There's absolutely no reason for Disney+ to reboot Home Alone—at least that's the opinion of the director of the original film, Chris Columbus.
There's absolutely no reason for Disney+ to reboot Home Alone—at least that's the opinion of the director of the iconic original film, Chris Columbus. The streamer announced its Home Alone reboot last year, with news that the story would center on a new kid named Max (not Macaulay Culkin's Kevin McCallister) played by Archie Yates (Jojo Rabbit) and also feature comedy stars Ellie Kemper (The Office, Unbreakable Kimmy Schmidt) and Rob Delaney (Deadpool 2, Hobbs & Shaw). Production on the new version was halted during the COVID-19 lockdown, but that didn't stop the studio from announcing the casting of Saturday Night Live stars Kenan Thompson, Chris Parnell, and Mikey Day, who co-wrote the script with fellow SNL writer Streeter Seidell.
While the new Home Alone will be directed by Dan Mazer (Dirty Grandpa), the original was, of course, directed by Columbus, the prolific filmmaker behind Mrs. Doubtfire and the first two Harry Potter movies, among others. While he had success in the '80s as a writer of beloved movies Gremlins and The Goonies, Columbus's first blockbuster as a director was Home Alone, which became the top-grossing movie released in 1990, taking in north of $285 million at the box office—a number previously unheard of for a family comedy. Two years later, Columbus's Home Alone 2: Lost in New York—now known as the movie with the inexplicable Donald Trump cameo—pulled in a blockbuster $173.5 million. The films were released by 20th Century Fox, but when Disney bought Fox in 2019, Home Alone became part of the Disney stable—and ripe for providing new content to Disney+.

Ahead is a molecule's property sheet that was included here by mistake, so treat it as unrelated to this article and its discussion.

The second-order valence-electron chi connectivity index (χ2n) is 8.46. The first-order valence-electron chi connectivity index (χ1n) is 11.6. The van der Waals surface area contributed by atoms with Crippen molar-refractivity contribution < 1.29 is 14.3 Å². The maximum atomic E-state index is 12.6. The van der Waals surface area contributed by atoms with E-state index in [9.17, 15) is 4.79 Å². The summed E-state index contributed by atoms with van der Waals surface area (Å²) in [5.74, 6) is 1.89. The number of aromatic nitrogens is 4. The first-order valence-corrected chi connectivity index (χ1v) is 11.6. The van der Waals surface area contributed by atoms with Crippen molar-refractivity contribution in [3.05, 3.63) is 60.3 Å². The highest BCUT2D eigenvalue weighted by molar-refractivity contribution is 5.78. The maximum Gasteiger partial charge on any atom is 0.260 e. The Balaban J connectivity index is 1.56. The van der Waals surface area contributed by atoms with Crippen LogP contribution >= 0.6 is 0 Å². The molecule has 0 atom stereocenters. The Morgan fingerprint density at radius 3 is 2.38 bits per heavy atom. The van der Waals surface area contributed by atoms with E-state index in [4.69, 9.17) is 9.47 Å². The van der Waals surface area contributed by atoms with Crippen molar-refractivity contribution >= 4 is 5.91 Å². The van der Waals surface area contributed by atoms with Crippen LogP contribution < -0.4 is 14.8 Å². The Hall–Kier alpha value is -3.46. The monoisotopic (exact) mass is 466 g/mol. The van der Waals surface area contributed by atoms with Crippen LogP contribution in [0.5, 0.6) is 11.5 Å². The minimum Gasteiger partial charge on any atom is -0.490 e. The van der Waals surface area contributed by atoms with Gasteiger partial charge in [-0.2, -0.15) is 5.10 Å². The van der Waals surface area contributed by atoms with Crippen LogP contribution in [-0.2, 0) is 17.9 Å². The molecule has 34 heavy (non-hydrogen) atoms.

Yet a reboot is unnecessary, Columbus said in a new Insider interview celebrating Home Alone's 30th anniversary. Perhaps most shocking, the director revealed he wasn't even asked to participate. Columbus said:
"Nobody got in touch with me about it and it's a waste of time as far as I'm concerned. What's the point? I'm a firm believer that you don't remake films that have had the longevity of Home Alone. You're not going to create lightning in a bottle again. It's just not going to happen. So why do it? It's like doing a paint-by-numbers version of a Disney animated film—a live-action version of that. What's the point? It's been done. Do your own thing. Even if you fail miserably, at least you have come up with something original."
But Columbus didn't exempt himself from that criticism. "I can even be accused of it myself, with Home Alone 2," he admitted. "That movie is basically a remake of the first Home Alone. Does it need to exist? Yes, because some of those stunts make me laugh really hard, but I just don't believe it should be done." The director brought up another film that had previously been in development, saying, "There's going to be a Stoned Alone with Ryan Reynolds. God only knows what that will be—a stoner version of Home Alone? Listen, have fun. I just feel, do something new. Life is short." (With Home Alone now part of the Disney family, the stoner version does not appear to be going forward.)
There's a lot of truth to Columbus' insight—if a movie is already considered perfect and still being watched, an updated version will always pale in comparison. Some of the best remakes are of films where the story idea was great, but the execution was either botched or simply appears dated by modern standards—neither of which appears to be the case with Home Alone. The entire interview is worth a read, if only for the director's story of how the outgoing president bullied his way into Home Alone 2, as well as his memories of how the late, great John Candy improvised nearly all his dialogue in the original Home Alone.